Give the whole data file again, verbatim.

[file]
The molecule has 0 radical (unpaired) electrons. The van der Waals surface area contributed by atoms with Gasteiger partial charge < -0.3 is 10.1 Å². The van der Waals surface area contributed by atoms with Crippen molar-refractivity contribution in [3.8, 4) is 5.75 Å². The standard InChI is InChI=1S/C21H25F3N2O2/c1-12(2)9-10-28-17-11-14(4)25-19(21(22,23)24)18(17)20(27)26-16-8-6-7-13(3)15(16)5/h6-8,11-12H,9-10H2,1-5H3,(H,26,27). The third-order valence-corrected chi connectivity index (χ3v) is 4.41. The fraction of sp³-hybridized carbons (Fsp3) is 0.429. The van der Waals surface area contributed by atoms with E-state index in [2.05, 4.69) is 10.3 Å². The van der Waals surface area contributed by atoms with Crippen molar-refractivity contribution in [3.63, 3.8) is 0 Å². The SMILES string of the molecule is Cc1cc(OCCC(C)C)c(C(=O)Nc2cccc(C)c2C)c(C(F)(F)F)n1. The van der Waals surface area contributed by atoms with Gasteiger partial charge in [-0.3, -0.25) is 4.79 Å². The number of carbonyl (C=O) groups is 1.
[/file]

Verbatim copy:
The molecule has 0 radical (unpaired) electrons. The van der Waals surface area contributed by atoms with Gasteiger partial charge < -0.3 is 10.1 Å². The van der Waals surface area contributed by atoms with Crippen molar-refractivity contribution in [3.8, 4) is 5.75 Å². The standard InChI is InChI=1S/C21H25F3N2O2/c1-12(2)9-10-28-17-11-14(4)25-19(21(22,23)24)18(17)20(27)26-16-8-6-7-13(3)15(16)5/h6-8,11-12H,9-10H2,1-5H3,(H,26,27). The third-order valence-corrected chi connectivity index (χ3v) is 4.41. The fraction of sp³-hybridized carbons (Fsp3) is 0.429. The van der Waals surface area contributed by atoms with E-state index in [2.05, 4.69) is 10.3 Å². The van der Waals surface area contributed by atoms with Crippen molar-refractivity contribution in [3.63, 3.8) is 0 Å². The SMILES string of the molecule is Cc1cc(OCCC(C)C)c(C(=O)Nc2cccc(C)c2C)c(C(F)(F)F)n1. The van der Waals surface area contributed by atoms with Gasteiger partial charge in [-0.3, -0.25) is 4.79 Å². The number of carbonyl (C=O) groups is 1.